Core Java

Internationalization in Java

In this article, we are going to explain Internationalization in Java.

1. What are Internationalization and Localization?

Internationalization in Java

Internationalization, or I18N for short, is the broad term for the techniques and processes involved in building applications that are easily adaptable to different cultural norms and/or preferences. The process of actually adapting an application to a particular set of cultural norms is localization (or L10N).

2. Locales

Central to the Java model of internationalization is the idea of a locale, which Unicode Technical Standard #35 defines as “…an identifier (id) that refers to a set of user preferences that tend to be shared across significant swaths of the world.” The main user preference associated with a locale is, perhaps not surprisingly, language, but locales also encompass a variety of other often-shared preferences as well. Some of these, such as the formatting of numbers, dates, and times, tend to be tied more or less tightly to the language, Locales can even include additional preferences that are either completely extra-linguistic or not strictly language-linked, such as calendar usage, or numeral style.

3. The java.util.Locale class

In Java, locales are represented by instances of the java.util.Locale class. From Java SE 7 on, the Locale class implements the concept of a language tag as defined by the IETF standard BCP 47 A BCP 47 language tag is a string consisting of one or more subtags, each no more than eight characters long and separated by hyphens, in the following order:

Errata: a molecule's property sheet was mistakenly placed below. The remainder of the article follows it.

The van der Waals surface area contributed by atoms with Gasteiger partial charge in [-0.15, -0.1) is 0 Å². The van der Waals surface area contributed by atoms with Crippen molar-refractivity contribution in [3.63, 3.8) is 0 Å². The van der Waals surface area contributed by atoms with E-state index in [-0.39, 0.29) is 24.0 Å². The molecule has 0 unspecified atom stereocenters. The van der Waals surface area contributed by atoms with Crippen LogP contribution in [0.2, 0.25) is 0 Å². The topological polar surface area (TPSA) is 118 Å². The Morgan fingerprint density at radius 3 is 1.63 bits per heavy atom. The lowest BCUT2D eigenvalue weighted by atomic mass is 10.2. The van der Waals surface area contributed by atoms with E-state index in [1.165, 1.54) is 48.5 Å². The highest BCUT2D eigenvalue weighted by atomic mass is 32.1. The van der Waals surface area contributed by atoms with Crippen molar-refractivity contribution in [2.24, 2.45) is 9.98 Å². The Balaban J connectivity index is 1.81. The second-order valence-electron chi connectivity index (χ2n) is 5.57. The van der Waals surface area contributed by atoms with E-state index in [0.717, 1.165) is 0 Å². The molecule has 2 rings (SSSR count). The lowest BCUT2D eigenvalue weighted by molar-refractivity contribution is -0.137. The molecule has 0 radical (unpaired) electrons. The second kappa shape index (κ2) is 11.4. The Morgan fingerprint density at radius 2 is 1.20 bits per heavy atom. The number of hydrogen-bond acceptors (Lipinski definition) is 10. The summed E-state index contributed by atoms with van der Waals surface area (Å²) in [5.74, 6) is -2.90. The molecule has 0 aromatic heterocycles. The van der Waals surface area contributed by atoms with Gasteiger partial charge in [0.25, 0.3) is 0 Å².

• (Primary) Language: two or three letters, normally in lowercase; the broadest classification of a language; examples: ar (Arabic), zh (Mandarin Chinese), en (English);
  • Script: four letters, normally in Title Case; identifies a specific writing system; examples: Cyrl (Cyrillic script), Latn (Latin script), Hans (Simplified Chinese characters);
  • Region: a country (two letters, normally in UPPERCASE) or other geographic area (three digits); Examples: CA (Canada), JP (Japan), 419 (Latin America). For historical reasons, the Locale class uses the term “country” when referring to the BCP 47 region subtag;
  • Variant: significant additional variants not adequately identified by some combination of primary language, script, and region; minimum 5 characters if it starts with a letter, four if it starts with a digit. Examples: VALENCIA (Valencian dialect of Catalan), 1901 and 1996 (dates of German spelling reforms)
  • Extensions: additional locale-related information which is cannot be captured by some combination of Language, Script, Region, or Variant subtags. Each extension is introduced by a one-character subtag (called a singleton) and consists of all the following subtags that are larger than one character. The extension type of most relevance to Java applications is the Unicode Locale Extension, identified by the singleton 'u'. The Unicode Locale extension has the following subcomponents: